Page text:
• Annual gross receipts were less than $1 million in the 2020 and 2021 tax years
  • You have at least one W2 employee excluding yourself and family members

It may also be possible to qualify if you purchased an existing business that was in operation before February 15, 2020.

Are you eligible for an Employee Retention Tax Credit?

If you have at least one W2 employee and you experienced a government-mandated business shutdown during COVID-19 or a decline of at least 50% in your quarterly revenue during 2020 or 20% in 2021, you may be eligible for the Employee Retention Tax Credit. 

How do I apply for the Employee Retention Credit?

If you were eligible for the ERC while the program was active, you would have made your claim by completing Form 941, Employer’s Quarterly Federal Tax Return. The credit is reported on Line 11c of Form 941 for the relevant quarter. If you did not apply at that time, it is still possible to claim the credit by completing Form 941-X, Adjusted Employer’s Quarterly Federal Tax Return or Claim for Refund.

In order to apply, you will want to determine the amount of the credit you may be eligible for. The credit is typically a percentage of qualified wages paid to eligible employees, subject to certain limits. Then you must collect necessary documentation, including records of gross receipts, government orders (if applicable), and information about qualified wages in order to support your ERC claim.

What counts as qualified wages?

Qualified Wages for employers with 100 or fewer employees include wages paid to all employees, whether the business was open or closed.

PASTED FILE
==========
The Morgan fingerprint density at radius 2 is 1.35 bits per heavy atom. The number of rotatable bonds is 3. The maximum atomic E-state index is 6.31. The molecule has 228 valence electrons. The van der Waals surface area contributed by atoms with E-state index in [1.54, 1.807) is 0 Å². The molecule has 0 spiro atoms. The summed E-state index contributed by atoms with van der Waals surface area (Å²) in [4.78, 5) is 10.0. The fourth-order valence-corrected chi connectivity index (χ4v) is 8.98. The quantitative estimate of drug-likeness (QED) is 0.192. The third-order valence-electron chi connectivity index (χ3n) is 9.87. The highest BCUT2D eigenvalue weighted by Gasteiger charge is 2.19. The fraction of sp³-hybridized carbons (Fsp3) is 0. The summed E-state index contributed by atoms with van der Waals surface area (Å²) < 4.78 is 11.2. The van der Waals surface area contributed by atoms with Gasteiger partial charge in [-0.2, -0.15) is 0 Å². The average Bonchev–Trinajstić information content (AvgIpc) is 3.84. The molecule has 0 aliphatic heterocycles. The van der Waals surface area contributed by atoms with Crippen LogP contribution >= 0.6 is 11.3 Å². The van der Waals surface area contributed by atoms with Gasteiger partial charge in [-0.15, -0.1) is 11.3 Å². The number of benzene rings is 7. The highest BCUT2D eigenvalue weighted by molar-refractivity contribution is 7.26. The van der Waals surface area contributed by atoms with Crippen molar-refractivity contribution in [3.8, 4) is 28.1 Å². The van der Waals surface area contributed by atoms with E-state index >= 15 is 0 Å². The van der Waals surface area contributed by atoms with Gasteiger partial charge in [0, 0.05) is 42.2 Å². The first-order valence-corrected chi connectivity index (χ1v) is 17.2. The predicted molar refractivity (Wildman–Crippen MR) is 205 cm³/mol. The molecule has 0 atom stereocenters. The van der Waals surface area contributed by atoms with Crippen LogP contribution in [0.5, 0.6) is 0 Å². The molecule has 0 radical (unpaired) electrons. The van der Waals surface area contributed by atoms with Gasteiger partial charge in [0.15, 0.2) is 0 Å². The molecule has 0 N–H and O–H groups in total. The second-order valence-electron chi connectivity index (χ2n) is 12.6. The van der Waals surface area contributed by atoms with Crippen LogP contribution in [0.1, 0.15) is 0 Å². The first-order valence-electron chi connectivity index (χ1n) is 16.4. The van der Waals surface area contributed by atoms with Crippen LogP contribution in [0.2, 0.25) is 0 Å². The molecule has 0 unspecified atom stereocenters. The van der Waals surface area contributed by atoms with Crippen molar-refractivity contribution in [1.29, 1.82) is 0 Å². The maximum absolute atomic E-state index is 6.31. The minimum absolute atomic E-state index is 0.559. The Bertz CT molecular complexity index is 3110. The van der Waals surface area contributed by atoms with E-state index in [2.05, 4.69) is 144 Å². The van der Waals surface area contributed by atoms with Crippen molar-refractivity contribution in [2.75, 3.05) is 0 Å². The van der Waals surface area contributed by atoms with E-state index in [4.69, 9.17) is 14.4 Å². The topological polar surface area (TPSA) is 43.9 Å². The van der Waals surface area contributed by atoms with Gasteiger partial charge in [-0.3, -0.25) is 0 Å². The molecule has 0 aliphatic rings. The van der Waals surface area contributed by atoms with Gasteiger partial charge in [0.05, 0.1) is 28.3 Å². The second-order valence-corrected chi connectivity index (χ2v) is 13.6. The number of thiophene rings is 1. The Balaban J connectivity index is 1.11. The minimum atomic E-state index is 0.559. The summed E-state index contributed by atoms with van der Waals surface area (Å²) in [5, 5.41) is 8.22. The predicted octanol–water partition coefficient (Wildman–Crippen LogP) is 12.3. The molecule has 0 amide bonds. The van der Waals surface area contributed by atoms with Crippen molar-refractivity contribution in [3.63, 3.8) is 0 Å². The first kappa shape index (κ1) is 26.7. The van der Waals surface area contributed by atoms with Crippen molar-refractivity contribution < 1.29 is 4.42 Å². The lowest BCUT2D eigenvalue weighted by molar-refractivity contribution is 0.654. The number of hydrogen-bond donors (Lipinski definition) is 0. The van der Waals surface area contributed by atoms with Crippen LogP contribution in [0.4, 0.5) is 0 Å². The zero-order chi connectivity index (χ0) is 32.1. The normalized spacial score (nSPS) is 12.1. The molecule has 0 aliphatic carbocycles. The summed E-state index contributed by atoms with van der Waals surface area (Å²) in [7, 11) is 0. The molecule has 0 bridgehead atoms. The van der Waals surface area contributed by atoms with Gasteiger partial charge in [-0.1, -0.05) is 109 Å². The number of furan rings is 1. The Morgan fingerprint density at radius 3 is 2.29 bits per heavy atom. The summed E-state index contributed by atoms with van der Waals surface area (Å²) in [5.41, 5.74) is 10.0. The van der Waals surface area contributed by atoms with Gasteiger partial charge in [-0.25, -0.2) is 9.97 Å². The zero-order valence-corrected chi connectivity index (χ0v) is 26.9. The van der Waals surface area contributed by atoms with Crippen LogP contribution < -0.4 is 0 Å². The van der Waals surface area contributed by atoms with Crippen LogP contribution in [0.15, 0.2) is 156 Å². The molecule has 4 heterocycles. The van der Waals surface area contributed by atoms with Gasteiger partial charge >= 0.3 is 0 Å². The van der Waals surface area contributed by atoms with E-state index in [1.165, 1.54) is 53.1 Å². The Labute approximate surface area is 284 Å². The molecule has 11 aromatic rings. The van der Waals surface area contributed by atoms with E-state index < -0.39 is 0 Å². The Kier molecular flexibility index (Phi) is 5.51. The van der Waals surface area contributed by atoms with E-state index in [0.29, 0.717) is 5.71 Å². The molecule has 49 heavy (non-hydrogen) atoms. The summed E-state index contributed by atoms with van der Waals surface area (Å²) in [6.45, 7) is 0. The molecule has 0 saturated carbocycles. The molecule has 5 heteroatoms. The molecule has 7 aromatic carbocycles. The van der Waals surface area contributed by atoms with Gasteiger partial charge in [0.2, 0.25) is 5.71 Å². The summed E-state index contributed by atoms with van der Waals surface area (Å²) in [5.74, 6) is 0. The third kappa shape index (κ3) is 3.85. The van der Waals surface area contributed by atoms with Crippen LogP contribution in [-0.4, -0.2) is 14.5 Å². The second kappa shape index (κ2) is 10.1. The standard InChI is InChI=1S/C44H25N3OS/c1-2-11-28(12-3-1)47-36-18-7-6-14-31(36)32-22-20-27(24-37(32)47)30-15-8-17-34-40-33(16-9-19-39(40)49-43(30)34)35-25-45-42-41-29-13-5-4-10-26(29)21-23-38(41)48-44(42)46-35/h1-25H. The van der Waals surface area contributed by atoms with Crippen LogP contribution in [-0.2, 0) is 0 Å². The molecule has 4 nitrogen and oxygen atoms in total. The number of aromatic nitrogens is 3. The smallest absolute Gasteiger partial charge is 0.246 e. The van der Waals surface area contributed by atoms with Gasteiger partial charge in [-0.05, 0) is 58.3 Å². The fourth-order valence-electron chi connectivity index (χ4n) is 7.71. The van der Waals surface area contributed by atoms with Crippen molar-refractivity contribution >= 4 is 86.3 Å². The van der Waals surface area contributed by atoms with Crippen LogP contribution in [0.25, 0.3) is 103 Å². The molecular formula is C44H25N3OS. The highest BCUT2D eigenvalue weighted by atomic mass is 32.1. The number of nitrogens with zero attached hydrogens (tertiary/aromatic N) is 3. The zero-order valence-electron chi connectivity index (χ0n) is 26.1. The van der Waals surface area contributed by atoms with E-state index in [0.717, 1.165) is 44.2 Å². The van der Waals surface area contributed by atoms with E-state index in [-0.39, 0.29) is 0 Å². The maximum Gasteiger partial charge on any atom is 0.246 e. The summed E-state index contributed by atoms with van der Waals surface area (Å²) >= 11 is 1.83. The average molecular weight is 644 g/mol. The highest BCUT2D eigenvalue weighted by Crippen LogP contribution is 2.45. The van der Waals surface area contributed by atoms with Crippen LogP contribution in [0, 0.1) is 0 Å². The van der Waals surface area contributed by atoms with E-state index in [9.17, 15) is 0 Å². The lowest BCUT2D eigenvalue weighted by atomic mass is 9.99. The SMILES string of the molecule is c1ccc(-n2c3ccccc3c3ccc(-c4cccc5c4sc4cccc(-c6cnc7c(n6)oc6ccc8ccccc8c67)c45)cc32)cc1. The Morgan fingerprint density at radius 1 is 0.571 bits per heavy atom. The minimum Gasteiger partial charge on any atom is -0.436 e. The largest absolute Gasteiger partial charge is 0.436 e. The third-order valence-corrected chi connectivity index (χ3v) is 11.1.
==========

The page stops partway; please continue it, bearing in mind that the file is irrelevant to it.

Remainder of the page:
The maximum amount of qualified wages that can be considered for each employee is based on the employee’s average wages during a specified period. For periods in 2020, the maximum amount of qualified wages per employee was $10,000 for the entire year with a maximum claim of $5,000 per employee. For periods in 2021, the maximum amount of qualified wages per employee was $10,000 per quarter with a maximum claim of $7,000 per employee per quarter.

Eligible employers can include certain health plan expenses in the calculation of qualified wages. This includes both employer and employee contributions to health plans.

Can I still apply for the ERC during the moratorium?

Yes. On September 14, 2023, the IRS announced a moratorium on processing new Employee Retention Credit (ERC) claims. Businesses can still submit an ERC claim, but processing times will be longer, likely six months or more. The IRS will not review any new claims until at least January 1, 2024.

Get started with Swoop

If you are looking for sources of funding for your small business, look no further. Swoop will scan the market for the best business financing options and deliver them to you in minutes, allowing you to draw on ERC earlier through advance funding. Check your financing options now:

ERTC FAQs

The Employee Retention Credit (ERC) is also sometimes called the Employee Retention Tax Credit (ERTC). It provides a financial incentive to employers who continued to pay wages to employees despite facing economic hardships during the COVID-19 pandemic. Here are some key questions and answers:

Eligibility criteria include businesses that saw a significant decline in gross receipts or experienced a government-mandated suspension of operations due to COVID-19.

The ERTC is calculated as a percentage of qualified wages paid to eligible employees. The percentage and limits can vary based on the time period and specific eligibility criteria.

Yes, the ERTC is a refundable tax credit. If the credit amount exceeds the employer's share of Social Security tax liability for a quarter, the excess can be treated as an overpayment and refunded.

If you wish to amend an Employer's Quarterly Federal Tax Return (Form 941) for a past year in order to claim the ERTC, you may do so using the Adjusted Employer's Quarterly Federal Tax Return or Claim for Refund (Form 941-X).